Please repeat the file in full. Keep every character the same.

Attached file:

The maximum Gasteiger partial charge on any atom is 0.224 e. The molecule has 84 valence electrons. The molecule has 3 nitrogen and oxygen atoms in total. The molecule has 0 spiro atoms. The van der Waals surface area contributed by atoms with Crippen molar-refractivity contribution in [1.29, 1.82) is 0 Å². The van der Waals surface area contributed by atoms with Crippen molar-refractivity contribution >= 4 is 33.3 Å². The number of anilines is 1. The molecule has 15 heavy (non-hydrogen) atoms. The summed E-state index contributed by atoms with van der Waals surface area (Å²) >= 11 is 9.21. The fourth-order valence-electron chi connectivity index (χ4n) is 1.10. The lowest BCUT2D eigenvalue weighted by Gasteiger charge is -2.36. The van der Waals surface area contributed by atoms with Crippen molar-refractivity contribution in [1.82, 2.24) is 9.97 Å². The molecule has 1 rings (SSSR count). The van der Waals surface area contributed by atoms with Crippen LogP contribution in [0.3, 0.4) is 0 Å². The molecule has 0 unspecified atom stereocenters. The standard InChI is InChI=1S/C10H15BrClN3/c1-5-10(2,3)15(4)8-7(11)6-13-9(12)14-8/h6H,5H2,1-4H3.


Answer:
The maximum Gasteiger partial charge on any atom is 0.224 e. The molecule has 84 valence electrons. The molecule has 3 nitrogen and oxygen atoms in total. The molecule has 0 spiro atoms. The van der Waals surface area contributed by atoms with Crippen molar-refractivity contribution in [1.29, 1.82) is 0 Å². The van der Waals surface area contributed by atoms with Crippen molar-refractivity contribution >= 4 is 33.3 Å². The number of anilines is 1. The molecule has 15 heavy (non-hydrogen) atoms. The summed E-state index contributed by atoms with van der Waals surface area (Å²) >= 11 is 9.21. The fourth-order valence-electron chi connectivity index (χ4n) is 1.10. The lowest BCUT2D eigenvalue weighted by Gasteiger charge is -2.36. The van der Waals surface area contributed by atoms with Crippen molar-refractivity contribution in [1.82, 2.24) is 9.97 Å². The molecule has 1 rings (SSSR count). The van der Waals surface area contributed by atoms with Crippen LogP contribution in [0.3, 0.4) is 0 Å². The molecule has 0 unspecified atom stereocenters. The standard InChI is InChI=1S/C10H15BrClN3/c1-5-10(2,3)15(4)8-7(11)6-13-9(12)14-8/h6H,5H2,1-4H3.